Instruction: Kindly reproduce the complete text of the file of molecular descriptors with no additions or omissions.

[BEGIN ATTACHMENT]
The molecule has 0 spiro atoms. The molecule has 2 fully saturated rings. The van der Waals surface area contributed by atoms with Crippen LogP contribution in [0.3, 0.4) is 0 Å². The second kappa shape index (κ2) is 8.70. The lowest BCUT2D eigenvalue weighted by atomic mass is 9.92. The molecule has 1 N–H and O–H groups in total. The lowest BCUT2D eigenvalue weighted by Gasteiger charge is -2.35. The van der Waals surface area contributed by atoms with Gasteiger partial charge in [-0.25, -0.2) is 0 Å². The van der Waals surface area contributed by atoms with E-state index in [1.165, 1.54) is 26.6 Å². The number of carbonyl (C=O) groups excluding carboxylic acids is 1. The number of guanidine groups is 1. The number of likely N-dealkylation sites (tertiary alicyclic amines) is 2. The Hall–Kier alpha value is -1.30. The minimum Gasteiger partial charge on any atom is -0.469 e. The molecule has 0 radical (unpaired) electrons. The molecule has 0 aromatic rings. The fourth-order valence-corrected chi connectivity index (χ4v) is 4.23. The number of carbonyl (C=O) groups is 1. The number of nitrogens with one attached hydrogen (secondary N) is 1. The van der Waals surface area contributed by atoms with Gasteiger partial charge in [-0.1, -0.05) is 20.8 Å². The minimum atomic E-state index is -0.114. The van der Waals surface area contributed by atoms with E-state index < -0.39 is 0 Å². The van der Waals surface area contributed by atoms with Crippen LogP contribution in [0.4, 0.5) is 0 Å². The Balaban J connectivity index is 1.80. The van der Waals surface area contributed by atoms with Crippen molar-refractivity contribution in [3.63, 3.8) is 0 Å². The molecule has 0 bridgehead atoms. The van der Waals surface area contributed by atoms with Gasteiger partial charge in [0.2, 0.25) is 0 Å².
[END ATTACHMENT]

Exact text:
The molecule has 0 spiro atoms. The molecule has 2 fully saturated rings. The van der Waals surface area contributed by atoms with Crippen LogP contribution in [0.3, 0.4) is 0 Å². The second kappa shape index (κ2) is 8.70. The lowest BCUT2D eigenvalue weighted by atomic mass is 9.92. The molecule has 1 N–H and O–H groups in total. The lowest BCUT2D eigenvalue weighted by Gasteiger charge is -2.35. The van der Waals surface area contributed by atoms with Gasteiger partial charge in [-0.25, -0.2) is 0 Å². The van der Waals surface area contributed by atoms with E-state index in [1.165, 1.54) is 26.6 Å². The number of carbonyl (C=O) groups excluding carboxylic acids is 1. The number of guanidine groups is 1. The number of likely N-dealkylation sites (tertiary alicyclic amines) is 2. The Hall–Kier alpha value is -1.30. The minimum Gasteiger partial charge on any atom is -0.469 e. The molecule has 0 radical (unpaired) electrons. The molecule has 0 aromatic rings. The fourth-order valence-corrected chi connectivity index (χ4v) is 4.23. The number of carbonyl (C=O) groups is 1. The number of nitrogens with one attached hydrogen (secondary N) is 1. The van der Waals surface area contributed by atoms with Gasteiger partial charge in [-0.1, -0.05) is 20.8 Å². The minimum atomic E-state index is -0.114. The van der Waals surface area contributed by atoms with E-state index < -0.39 is 0 Å². The van der Waals surface area contributed by atoms with Crippen LogP contribution in [0.4, 0.5) is 0 Å². The Balaban J connectivity index is 1.80. The van der Waals surface area contributed by atoms with Crippen molar-refractivity contribution in [3.63, 3.8) is 0 Å². The molecule has 0 bridgehead atoms. The van der Waals surface area contributed by atoms with Gasteiger partial charge in [0.2, 0.25) is 0 Å².